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Article |

Great Expectations

Am J Dis Child. 1980;134(9):901-902. doi:10.1001/archpedi.1980.02130210077025.
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London.—An obstetrician I have the good fortune to work with from time to time telephoned me with a curious and novel problem. A foreign lady, aged 31 years and expecting her first baby in about four weeks, had consulted him about her forthcoming confinement. Not having seen her previously, he quite properly arranged for her to have an ultrasound scan. Clinically, her condition was unremarkable, but the scan showed a large swelling on the anterior abdominal wall of the fetus, correctly interpreted as highly suggestive of an exomphalos, omphalocoele, or gastroschisis. The scan had been performed in a highly respected department by experts using the latest equipment. The question now was—or rather, the questions now were—what further investigations should be made, should she be delivered after an induction or by an elective section two or three weeks before term, and how much should he tell the parents?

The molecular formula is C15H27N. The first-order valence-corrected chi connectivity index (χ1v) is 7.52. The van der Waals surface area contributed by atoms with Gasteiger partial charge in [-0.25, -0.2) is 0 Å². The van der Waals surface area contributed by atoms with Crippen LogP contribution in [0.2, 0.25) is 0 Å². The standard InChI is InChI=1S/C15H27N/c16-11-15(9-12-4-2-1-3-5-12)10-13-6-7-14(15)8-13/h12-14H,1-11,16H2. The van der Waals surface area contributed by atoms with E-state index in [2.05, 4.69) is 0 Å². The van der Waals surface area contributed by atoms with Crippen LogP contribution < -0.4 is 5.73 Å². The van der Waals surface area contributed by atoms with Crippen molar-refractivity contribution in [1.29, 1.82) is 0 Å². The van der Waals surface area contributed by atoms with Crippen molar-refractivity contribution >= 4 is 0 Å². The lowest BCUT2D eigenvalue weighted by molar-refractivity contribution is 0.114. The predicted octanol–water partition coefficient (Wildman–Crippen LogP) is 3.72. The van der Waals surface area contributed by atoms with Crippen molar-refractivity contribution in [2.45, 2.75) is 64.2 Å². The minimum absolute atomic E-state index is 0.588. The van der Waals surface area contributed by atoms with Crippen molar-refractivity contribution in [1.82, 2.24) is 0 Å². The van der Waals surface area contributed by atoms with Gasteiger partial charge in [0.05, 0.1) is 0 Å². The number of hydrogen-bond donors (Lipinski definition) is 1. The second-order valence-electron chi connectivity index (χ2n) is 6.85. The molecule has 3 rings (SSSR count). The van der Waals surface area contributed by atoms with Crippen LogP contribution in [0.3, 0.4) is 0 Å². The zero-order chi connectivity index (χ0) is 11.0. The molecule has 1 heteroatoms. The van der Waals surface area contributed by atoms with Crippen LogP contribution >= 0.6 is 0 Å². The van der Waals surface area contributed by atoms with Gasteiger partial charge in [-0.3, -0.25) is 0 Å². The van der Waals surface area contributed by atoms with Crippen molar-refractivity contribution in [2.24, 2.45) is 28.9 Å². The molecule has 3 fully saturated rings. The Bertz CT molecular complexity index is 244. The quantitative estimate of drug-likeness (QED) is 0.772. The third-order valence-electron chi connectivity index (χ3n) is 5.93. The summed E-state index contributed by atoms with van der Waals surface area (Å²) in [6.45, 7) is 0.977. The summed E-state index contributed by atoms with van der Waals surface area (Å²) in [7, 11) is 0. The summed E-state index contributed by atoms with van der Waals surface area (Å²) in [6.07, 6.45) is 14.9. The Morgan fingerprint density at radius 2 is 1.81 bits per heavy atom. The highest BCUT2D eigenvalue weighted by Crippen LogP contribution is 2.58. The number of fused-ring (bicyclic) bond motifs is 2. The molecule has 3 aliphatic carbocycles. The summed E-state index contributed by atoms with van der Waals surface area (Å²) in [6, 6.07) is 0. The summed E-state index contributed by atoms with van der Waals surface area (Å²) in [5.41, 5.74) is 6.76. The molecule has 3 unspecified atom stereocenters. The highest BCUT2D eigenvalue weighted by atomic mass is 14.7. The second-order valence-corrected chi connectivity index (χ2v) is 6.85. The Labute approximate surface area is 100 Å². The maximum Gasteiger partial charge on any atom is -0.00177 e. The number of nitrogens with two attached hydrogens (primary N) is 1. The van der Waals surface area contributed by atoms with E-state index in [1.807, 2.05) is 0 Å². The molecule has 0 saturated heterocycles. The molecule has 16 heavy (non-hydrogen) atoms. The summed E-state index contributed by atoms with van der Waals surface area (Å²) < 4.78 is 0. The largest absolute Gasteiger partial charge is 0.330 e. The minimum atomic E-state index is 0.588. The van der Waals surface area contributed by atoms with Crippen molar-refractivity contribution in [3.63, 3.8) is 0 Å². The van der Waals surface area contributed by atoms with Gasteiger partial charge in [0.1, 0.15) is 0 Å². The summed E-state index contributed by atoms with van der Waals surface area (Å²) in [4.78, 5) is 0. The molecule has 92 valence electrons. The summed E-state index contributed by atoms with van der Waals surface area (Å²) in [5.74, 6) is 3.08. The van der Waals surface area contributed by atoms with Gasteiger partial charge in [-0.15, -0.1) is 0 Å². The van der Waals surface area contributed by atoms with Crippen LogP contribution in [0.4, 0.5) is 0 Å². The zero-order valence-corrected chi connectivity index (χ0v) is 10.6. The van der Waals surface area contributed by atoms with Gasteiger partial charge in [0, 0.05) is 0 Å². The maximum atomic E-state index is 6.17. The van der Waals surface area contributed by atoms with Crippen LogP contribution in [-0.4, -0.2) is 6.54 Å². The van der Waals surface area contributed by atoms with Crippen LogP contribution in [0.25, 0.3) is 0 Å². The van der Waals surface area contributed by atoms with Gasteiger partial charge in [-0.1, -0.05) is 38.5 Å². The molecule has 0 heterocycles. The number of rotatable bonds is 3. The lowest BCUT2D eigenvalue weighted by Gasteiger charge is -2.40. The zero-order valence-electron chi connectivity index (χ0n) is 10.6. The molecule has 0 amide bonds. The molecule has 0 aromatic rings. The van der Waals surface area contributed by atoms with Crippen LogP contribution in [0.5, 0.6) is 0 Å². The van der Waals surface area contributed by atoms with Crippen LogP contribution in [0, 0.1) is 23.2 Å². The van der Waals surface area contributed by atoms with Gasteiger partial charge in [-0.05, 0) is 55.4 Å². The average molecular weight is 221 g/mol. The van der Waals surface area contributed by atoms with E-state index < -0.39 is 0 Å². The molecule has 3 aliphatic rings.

Prenatal detection


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